Not hollow-cheeked nor pock-marked, no vacant eyes or stringy hair, Raven Peres fills out her cheeks. Her skin and hair are clean, and her eyes shine with brightness and enthusiasm. She talks with a soft but shaky voice as if she's afraid of the judgment that inevitably arises once she begins uttering stories of her past. As she talks her voice begins to take on more power, her assurance in her life's path becomes more clear, and she begins to tell the story that brought her to being an ex-convict and published writer in the book "Hear Me, See Me: Incarcerated Women Write."
As a child growing up in middle-class Lyme, Conn., Raven was an honor student. She played the flute, rode horses, had lots of friends, and never got in trouble. Her life was the normal suburban life of a teenage girl growing up in the ‘90s. She never foresaw a life lived within the deep shadows of herself. Raven's life began to unravel when she was 20 and pregnant for the first time. Her baby, a daughter, was stillborn. She can trace her feelings of misery, negativity, and unhappiness back to this single event that shattered her belief in herself and put her in "the place beyond where you don't like yourself -- where you don't want to be in your own skin." This is when Raven's self destructive tendencies began and a cycle of depression, addiction to drugs, relationships and work took over her life.
In the book "Hear Me, See Me: Incarcerated Women Write," Raven's words haunt the reader as she describes needing that one last fix.
"At first, I was excited about it. Then it seemed to turn into a job itself in order to attain it," Raven writes. "Yet, I still wanted it no matter what. Every day that went by, it made me want it more and more. What was going on around here? I became a former image of myself. Consumed by what I wanted."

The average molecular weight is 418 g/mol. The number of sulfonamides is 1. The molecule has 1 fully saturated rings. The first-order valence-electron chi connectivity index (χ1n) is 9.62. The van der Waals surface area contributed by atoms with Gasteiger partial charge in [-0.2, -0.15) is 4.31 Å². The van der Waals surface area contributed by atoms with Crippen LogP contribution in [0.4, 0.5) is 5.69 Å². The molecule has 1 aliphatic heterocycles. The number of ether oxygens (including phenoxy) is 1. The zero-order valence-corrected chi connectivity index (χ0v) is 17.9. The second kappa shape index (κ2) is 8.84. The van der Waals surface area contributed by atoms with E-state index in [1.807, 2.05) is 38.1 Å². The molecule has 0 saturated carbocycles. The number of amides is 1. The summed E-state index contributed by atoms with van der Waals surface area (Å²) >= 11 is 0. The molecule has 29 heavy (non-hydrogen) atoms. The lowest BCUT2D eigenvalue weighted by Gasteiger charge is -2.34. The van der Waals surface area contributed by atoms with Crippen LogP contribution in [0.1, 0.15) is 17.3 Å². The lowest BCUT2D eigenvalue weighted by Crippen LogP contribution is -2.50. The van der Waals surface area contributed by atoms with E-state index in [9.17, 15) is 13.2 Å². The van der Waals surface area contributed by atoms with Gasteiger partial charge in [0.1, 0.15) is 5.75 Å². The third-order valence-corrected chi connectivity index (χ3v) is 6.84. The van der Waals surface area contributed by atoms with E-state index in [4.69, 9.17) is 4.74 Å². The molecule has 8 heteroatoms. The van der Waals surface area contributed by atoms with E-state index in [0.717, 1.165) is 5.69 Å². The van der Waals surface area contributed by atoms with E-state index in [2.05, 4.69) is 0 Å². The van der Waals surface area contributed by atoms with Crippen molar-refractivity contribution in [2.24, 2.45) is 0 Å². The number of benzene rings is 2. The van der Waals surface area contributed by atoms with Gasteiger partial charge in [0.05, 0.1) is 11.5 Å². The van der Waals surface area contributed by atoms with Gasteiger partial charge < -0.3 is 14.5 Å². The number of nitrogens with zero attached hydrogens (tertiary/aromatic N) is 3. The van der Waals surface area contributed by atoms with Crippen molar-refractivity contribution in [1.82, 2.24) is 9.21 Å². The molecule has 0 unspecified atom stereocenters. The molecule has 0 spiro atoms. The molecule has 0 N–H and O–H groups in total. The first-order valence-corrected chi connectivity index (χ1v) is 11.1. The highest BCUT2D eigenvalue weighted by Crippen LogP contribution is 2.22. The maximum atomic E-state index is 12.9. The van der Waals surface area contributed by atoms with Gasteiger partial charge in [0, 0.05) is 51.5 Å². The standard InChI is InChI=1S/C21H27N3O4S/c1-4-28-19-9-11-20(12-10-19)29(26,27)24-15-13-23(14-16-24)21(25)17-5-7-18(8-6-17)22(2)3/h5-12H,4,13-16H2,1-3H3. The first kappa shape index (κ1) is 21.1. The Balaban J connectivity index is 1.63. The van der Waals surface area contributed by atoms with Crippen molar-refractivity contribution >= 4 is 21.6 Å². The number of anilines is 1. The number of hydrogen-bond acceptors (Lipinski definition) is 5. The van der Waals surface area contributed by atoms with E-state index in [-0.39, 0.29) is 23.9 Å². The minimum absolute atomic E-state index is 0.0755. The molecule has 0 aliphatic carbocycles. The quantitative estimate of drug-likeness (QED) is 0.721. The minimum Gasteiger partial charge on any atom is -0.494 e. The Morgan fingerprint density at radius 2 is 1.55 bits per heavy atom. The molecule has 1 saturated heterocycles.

Raven's life became more about the addiction and less about the things that mattered until she found herself in a hotel room getting busted by the police. Raven went to jail on a felony charge for possession of drugs and spent eight months there before transitioning to the Tapestry treatment program in Brattleboro and after that, the Rise Sober Living program.
Raven thought that going to jail was the worst thing she could envision for herself; as a mother of four, she couldn't imagine being away from her children. Worse yet, she couldn't imagine the way they felt about her. Guilt plagued her and she fell into an even deeper depression. Her words from page 170 give a glimpse of the unfathomable despair Raven felt: "My mind and soul shut closed like a home in winter. Wandering the same drab hallways day in, day out. I was numb for so many moonrises and sunsets that I don't remember what a sunrise looks like anymore." She hit what she describes as rock bottom in jail and took a long hard look at herself and her situation. She recalls feeling fear when she confronted the depths within her, afraid that she wouldn't like what she saw. Her new found sobriety helped her "look down to the bottom and what came to the surface was an amazing person with so much to offer herself, her children, her family, and the world." She remains grateful for the opportunities that incarceration provided her, and "wouldn't trade it for anything, ever."